Background context: Eugene Carragee was the first to prove that provocative discography may contribute to intervertebral disc degeneration. Disc degeneration can be induced either by mechanical trauma caused by the puncturing needle or as a pharmacological effect of the drugs instilled into the disc.
Purpose: The aim of this study was to test the influence of cortisone, lidocaine, and iopamidol on nucleus pulposus cells under an in vitro setting.
Study design: Controlled in vitro study is the design type.
Methods: The nucleus pulposus was excised from 12 bovine tail intervertebral discs and monolayer cell cultures were generated. The cultures were divided into four sample groups and incubated in either standard cell culture medium (control group) or medium supplemented with the test substances. The dose rate was adapted based on a total dose of 3 mL iopamidol, 1 mL lidocaine, and 10 mg cortisone per nucleus pulposus. Cell count, viability, proliferation, and differentiation features were analyzed. The study was supported by DePuy. No conflicts of interest arise from this support.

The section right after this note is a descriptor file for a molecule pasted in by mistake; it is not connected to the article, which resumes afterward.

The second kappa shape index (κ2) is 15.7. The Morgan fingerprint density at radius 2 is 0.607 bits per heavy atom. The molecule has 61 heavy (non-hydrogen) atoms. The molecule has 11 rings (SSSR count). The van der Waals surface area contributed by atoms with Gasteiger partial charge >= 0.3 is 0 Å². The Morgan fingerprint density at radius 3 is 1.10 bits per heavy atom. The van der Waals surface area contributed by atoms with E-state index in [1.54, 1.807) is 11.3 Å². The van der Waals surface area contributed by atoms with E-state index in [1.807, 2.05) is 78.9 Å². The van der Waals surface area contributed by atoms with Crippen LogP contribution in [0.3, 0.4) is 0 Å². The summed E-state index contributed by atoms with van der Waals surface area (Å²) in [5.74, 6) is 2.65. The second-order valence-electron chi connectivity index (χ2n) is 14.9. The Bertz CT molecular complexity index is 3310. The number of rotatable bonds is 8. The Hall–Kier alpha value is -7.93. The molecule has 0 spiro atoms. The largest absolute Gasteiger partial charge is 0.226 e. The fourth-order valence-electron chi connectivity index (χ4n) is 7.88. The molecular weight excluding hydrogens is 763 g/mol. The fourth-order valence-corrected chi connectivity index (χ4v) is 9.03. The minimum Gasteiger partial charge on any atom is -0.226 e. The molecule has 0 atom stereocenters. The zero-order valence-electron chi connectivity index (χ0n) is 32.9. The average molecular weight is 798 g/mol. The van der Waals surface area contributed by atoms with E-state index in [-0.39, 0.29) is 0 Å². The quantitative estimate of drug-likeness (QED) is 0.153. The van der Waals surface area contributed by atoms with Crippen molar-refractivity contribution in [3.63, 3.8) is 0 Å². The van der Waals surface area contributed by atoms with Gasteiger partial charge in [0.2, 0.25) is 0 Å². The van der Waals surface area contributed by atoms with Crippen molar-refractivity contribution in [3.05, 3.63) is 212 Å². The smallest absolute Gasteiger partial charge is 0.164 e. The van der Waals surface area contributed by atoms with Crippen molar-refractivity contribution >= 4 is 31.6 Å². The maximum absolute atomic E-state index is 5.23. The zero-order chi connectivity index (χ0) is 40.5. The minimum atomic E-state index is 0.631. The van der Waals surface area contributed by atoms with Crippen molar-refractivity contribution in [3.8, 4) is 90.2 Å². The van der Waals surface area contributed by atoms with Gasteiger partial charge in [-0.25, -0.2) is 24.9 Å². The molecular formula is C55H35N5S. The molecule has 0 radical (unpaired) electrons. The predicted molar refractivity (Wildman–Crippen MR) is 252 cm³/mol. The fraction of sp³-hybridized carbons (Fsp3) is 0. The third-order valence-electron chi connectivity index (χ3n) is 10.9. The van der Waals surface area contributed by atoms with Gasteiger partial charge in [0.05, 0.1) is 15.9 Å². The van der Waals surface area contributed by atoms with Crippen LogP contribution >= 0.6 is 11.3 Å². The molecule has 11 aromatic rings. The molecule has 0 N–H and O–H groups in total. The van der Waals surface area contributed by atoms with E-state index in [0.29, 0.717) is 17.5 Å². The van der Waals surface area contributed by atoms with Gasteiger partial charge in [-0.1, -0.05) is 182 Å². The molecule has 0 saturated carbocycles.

Results: After 24 hours, a significant decrease in cell counts was observed in all three test groups. Population doubling time was 16 hours in the control group cultured in standard medium and increased to 21 hours (cortisone), 25 hours (iopamidol), and 38 hours (lidocaine) after incubation in discography medication (p<.001). Cell viability was slightly, but not significantly decreased in all medication groups. Cells incubated in Lidocaine were significantly smaller (p<.01) and showed clearly reduced pseudopodia formation. Incubation in lidocaine and iopamidol also significantly reduced glycosaminoglycan synthesis.
Conclusion: Although only a small decrease in cell viability was observed in all three substances tested, cell count and proliferation decreased significantly. Incubation in lidocaine inhibited pseudopodia formation and might therefore interfere with intercellular signalling and cell migration. Glycosaminoglycan synthesis was significantly decreased after contact with lidocaine as well as Iopamidol. These observations suggest that all three medications tested might interfere with biological repair mechanisms of the intervertebral disc and therefore contribute to a further degeneration.
Keywords: Discography; Intradiscal medication; Iopamidol; Lidocaine; Triamcinolonacetonid.
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